Right now, Congress is considering the Marketplace Fairness Act, a bill that would change US tax law to allow states to collect taxes from online retailers, even if those retailers are physically located outside of the state of the sale. The Act is backed by the Alliance for Main Street Fairness, a public relations groups which argues that existing tax loopholes disadvantage the mom-and-pop brick-and-mortar small businesses of American “Main Street” by requiring them to pass the cost of state taxes onto their patrons, while online retailers can charge lower prices for the same goods.
Ironically, however, the Alliance for Main Street Fairness doesn’t actually just represent small business; instead, it includes among its members big box-store retailers such as Target, Walmart, Best Buy, Home Depot and JC Penney.
This month the Alliance for Main Street Fairness has set its sights on lobbying for the Marketplace Fairness Act using ads that specifically target Alibaba, a Chinese eBay-style online retailer. These ads draw upon Yellow Peril fears by casting a Chinese face as the destroyer of Main Street. In addition to the ad embedded above, the group has released a cartoon showing a red wrecking ball emblazoned with the name “Alibaba” and the yellow stars of the Chinese flag smashing the windows of an American Main Street shop (after the jump).
Below the banner is the ominous headline: “Alibaba is coming to town”.
This imagery clearly demonstrates: the Alliance for Main Street Fairness isn’t just interested in tax reform, it is engaged in stoking the fears of the Yellow Peril. It’s worth noting that Alibaba is China’s largest online retailer — operating similar to eBay — and accounted for over 80% of China’s online sales this year. Alibaba also just became an IPO on the US market three months ago. It’s also worth noting that Amazon.com, Alibaba’s primary competitor in America, is also member of the Alliance for Main Street Fairness and is theoretically one of the online retailers that are taking advantage of Main Street by exploiting tax loopholes. Thus it becomes clear: this is less about trying to make the marketplace fair, and more about eliminating competition from a behemoth of a foreign retailer. This is about scaring Americans into “buying American”.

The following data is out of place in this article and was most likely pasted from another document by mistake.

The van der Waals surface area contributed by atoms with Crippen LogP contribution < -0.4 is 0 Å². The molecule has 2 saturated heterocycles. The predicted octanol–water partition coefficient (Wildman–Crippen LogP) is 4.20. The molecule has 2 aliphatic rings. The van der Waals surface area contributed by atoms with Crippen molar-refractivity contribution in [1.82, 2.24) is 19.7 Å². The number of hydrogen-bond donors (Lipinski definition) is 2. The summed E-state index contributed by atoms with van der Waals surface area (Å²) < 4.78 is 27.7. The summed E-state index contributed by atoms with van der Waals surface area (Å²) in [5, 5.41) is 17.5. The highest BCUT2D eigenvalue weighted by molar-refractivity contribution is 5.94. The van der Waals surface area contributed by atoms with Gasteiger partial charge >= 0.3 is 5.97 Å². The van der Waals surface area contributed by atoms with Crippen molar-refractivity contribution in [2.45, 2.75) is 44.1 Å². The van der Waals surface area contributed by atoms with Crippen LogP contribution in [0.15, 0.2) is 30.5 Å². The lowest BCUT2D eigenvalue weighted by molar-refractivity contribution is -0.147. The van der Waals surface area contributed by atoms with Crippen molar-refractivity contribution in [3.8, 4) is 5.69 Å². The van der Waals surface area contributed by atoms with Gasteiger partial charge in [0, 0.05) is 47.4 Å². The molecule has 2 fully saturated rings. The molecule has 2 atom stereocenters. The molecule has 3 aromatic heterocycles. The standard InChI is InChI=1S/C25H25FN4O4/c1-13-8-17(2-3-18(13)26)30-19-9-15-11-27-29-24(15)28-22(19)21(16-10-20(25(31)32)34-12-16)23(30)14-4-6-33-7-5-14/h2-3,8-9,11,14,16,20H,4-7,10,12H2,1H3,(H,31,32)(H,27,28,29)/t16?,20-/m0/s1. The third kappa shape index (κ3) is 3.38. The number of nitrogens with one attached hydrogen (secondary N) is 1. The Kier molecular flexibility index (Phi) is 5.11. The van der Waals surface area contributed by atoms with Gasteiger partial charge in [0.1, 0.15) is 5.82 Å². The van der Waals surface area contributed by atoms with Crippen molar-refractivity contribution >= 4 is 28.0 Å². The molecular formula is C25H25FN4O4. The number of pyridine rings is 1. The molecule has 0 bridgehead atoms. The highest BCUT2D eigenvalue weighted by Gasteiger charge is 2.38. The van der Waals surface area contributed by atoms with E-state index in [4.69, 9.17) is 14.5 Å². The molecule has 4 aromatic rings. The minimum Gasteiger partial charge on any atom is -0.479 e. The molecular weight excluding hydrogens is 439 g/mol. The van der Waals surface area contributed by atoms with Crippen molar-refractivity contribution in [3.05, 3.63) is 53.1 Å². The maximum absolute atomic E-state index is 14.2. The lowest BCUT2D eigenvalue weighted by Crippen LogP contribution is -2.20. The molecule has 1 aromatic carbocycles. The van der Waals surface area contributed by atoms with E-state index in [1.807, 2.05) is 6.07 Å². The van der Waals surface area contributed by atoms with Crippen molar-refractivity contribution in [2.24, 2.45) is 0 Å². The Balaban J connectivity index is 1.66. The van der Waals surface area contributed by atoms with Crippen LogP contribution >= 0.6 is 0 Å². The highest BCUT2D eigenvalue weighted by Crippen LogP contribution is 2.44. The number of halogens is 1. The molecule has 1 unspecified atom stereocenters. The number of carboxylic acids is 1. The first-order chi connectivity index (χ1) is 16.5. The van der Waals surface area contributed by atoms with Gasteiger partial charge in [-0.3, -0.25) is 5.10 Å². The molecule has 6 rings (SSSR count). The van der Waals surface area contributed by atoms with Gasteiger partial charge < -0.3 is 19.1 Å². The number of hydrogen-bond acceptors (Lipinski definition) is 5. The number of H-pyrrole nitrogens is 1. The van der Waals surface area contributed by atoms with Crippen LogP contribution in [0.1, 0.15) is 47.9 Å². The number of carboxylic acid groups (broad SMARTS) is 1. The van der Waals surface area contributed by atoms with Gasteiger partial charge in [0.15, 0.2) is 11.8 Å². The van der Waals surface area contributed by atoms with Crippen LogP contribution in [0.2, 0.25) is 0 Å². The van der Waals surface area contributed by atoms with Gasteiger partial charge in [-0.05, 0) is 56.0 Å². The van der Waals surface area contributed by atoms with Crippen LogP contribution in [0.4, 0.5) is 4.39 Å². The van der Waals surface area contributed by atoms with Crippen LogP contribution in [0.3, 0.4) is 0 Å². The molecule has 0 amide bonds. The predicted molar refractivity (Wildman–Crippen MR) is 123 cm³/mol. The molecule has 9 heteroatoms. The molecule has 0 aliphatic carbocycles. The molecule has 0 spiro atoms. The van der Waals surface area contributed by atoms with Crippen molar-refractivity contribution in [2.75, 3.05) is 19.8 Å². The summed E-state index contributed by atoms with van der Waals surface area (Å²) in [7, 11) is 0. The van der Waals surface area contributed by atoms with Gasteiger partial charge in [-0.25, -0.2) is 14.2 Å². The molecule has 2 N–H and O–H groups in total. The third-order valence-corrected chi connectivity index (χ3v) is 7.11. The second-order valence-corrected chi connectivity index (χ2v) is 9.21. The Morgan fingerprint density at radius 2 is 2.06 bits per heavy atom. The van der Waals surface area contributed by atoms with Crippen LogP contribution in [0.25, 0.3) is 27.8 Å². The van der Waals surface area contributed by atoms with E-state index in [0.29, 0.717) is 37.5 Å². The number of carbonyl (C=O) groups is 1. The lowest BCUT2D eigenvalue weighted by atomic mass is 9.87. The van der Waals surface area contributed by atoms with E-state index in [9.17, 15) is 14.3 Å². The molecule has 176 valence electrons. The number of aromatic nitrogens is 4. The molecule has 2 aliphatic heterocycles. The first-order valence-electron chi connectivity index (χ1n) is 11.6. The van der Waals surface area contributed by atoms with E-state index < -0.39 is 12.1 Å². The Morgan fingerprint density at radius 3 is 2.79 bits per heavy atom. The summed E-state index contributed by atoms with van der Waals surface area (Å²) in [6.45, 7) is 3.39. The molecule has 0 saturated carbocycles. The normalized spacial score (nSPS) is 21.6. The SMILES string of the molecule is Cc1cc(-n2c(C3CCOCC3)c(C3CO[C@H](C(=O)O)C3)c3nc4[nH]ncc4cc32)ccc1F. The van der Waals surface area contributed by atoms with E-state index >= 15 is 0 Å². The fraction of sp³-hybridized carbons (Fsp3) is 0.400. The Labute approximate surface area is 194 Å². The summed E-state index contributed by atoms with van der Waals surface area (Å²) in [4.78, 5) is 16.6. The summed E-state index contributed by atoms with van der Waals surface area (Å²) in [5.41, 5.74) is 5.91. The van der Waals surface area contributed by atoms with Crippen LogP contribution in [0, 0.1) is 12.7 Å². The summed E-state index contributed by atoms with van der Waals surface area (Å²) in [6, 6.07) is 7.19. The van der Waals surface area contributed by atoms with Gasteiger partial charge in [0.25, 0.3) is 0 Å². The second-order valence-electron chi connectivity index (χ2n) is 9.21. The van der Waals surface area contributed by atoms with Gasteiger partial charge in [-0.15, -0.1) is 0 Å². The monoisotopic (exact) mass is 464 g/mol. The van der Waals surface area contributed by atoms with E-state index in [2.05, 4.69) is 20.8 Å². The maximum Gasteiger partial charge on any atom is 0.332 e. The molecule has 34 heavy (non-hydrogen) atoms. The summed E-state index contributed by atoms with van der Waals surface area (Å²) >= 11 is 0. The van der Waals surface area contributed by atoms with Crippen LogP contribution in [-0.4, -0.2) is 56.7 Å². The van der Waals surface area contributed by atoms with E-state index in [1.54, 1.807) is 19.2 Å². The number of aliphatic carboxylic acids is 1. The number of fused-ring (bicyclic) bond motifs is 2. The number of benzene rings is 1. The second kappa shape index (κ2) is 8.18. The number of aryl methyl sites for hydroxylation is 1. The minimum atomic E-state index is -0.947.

Asian Americans Advancing Justice – Asian American Justice Center and The Minority Media and Telecommunications Council are calling upon the community to speak out against the Alliance for Main Street Fairness’ Yellow Peril ads. They released a joint press release earlier this week, reading:
“This type of advocacy preys on American fears of ‘foreign invasion’ and crosses the line,” said Mee Moua, president and executive director of Asian Americans Advancing Justice | AAJC. “These retailers deliberately chose to target a Chinese company as the ‘face’ of the competitor or challenger, rather than another American company. In doing so, they are feeding into anti-immigrant and anti-foreign sentiments. The ad revives the ‘Yellow Peril’ scare tactic that led to the Chinese Exclusion Act in 1882 and later, the internment of Japanese Americans during World War II. We demand that the Alliance for Main Street Fairness abandon this marketing campaign and pull this ad.”
Regardless of your opinion on tax reform for online retailers, I think we can all agree that “Standing With Main Street” shouldn’t involve standing with (implicitly non-Asian) American business owners against invading Asian-ness. The groups have launched a social media campaign — #PullAlibabaAd — asking concerned readers to tweet @StandWithMainStreet asking them to pull their Yellow Peril ads.